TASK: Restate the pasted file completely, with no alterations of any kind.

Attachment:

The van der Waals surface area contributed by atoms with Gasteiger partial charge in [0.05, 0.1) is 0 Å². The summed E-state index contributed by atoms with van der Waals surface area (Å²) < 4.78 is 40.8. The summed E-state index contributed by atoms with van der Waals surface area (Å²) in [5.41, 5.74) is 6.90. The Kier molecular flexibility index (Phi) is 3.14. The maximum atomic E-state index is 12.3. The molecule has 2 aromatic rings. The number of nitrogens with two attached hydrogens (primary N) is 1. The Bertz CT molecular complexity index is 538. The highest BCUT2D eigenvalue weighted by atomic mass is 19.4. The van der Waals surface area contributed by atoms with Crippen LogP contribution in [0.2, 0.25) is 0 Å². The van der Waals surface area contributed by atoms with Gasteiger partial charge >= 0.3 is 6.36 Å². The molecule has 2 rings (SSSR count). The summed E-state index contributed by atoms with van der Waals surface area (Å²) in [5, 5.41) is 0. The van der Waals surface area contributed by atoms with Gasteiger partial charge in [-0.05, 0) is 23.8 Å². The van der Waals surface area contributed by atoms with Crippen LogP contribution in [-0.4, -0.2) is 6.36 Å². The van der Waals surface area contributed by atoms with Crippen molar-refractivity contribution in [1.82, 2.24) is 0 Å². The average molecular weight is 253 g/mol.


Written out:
The van der Waals surface area contributed by atoms with Gasteiger partial charge in [0.05, 0.1) is 0 Å². The summed E-state index contributed by atoms with van der Waals surface area (Å²) < 4.78 is 40.8. The summed E-state index contributed by atoms with van der Waals surface area (Å²) in [5.41, 5.74) is 6.90. The Kier molecular flexibility index (Phi) is 3.14. The maximum atomic E-state index is 12.3. The molecule has 2 aromatic rings. The number of nitrogens with two attached hydrogens (primary N) is 1. The Bertz CT molecular complexity index is 538. The highest BCUT2D eigenvalue weighted by atomic mass is 19.4. The van der Waals surface area contributed by atoms with Crippen LogP contribution in [0.2, 0.25) is 0 Å². The van der Waals surface area contributed by atoms with Gasteiger partial charge >= 0.3 is 6.36 Å². The molecule has 2 rings (SSSR count). The summed E-state index contributed by atoms with van der Waals surface area (Å²) in [5, 5.41) is 0. The van der Waals surface area contributed by atoms with Gasteiger partial charge in [-0.05, 0) is 23.8 Å². The van der Waals surface area contributed by atoms with Crippen LogP contribution in [-0.4, -0.2) is 6.36 Å². The van der Waals surface area contributed by atoms with Crippen molar-refractivity contribution in [1.82, 2.24) is 0 Å². The average molecular weight is 253 g/mol.